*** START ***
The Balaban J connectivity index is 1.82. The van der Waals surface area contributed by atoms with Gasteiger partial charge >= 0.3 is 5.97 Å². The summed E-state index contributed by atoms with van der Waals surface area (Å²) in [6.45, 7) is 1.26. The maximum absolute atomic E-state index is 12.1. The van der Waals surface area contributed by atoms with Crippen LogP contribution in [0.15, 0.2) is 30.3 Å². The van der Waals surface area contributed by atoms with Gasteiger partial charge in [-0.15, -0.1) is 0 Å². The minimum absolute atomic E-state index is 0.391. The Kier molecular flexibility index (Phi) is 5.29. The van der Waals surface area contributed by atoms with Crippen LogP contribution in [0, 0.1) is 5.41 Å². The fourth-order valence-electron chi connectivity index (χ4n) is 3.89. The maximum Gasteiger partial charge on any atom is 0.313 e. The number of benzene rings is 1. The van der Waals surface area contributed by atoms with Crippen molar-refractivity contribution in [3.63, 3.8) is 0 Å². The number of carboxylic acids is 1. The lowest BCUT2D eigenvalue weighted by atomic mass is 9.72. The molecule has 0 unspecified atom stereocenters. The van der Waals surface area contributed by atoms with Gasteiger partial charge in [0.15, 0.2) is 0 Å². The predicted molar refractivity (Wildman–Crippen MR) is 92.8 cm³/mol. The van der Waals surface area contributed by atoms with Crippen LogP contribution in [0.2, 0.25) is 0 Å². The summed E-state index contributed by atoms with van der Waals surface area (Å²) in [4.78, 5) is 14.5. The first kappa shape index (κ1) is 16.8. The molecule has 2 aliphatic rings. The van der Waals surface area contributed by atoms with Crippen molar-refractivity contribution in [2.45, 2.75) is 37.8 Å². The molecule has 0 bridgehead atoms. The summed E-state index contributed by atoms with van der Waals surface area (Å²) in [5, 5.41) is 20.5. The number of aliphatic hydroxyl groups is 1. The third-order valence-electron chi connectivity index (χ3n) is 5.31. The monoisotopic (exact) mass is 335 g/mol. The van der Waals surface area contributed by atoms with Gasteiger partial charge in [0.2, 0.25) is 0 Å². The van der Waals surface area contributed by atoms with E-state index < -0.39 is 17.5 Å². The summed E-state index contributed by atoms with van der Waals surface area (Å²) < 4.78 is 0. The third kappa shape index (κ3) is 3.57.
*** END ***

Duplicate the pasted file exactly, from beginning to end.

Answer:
The Balaban J connectivity index is 1.82. The van der Waals surface area contributed by atoms with Gasteiger partial charge >= 0.3 is 5.97 Å². The summed E-state index contributed by atoms with van der Waals surface area (Å²) in [6.45, 7) is 1.26. The maximum absolute atomic E-state index is 12.1. The van der Waals surface area contributed by atoms with Crippen LogP contribution in [0.15, 0.2) is 30.3 Å². The van der Waals surface area contributed by atoms with Gasteiger partial charge in [-0.15, -0.1) is 0 Å². The minimum absolute atomic E-state index is 0.391. The Kier molecular flexibility index (Phi) is 5.29. The van der Waals surface area contributed by atoms with Crippen LogP contribution in [0, 0.1) is 5.41 Å². The fourth-order valence-electron chi connectivity index (χ4n) is 3.89. The maximum Gasteiger partial charge on any atom is 0.313 e. The number of benzene rings is 1. The van der Waals surface area contributed by atoms with Crippen molar-refractivity contribution in [3.63, 3.8) is 0 Å². The number of carboxylic acids is 1. The lowest BCUT2D eigenvalue weighted by atomic mass is 9.72. The molecule has 0 unspecified atom stereocenters. The van der Waals surface area contributed by atoms with Gasteiger partial charge in [0.15, 0.2) is 0 Å². The predicted molar refractivity (Wildman–Crippen MR) is 92.8 cm³/mol. The van der Waals surface area contributed by atoms with Crippen LogP contribution in [0.2, 0.25) is 0 Å². The summed E-state index contributed by atoms with van der Waals surface area (Å²) in [4.78, 5) is 14.5. The first kappa shape index (κ1) is 16.8. The molecule has 2 aliphatic rings. The van der Waals surface area contributed by atoms with Crippen molar-refractivity contribution in [2.45, 2.75) is 37.8 Å². The molecule has 0 bridgehead atoms. The summed E-state index contributed by atoms with van der Waals surface area (Å²) in [5, 5.41) is 20.5. The number of aliphatic hydroxyl groups is 1. The third-order valence-electron chi connectivity index (χ3n) is 5.31. The monoisotopic (exact) mass is 335 g/mol. The van der Waals surface area contributed by atoms with Gasteiger partial charge in [0.2, 0.25) is 0 Å². The van der Waals surface area contributed by atoms with E-state index < -0.39 is 17.5 Å². The summed E-state index contributed by atoms with van der Waals surface area (Å²) < 4.78 is 0. The third kappa shape index (κ3) is 3.57.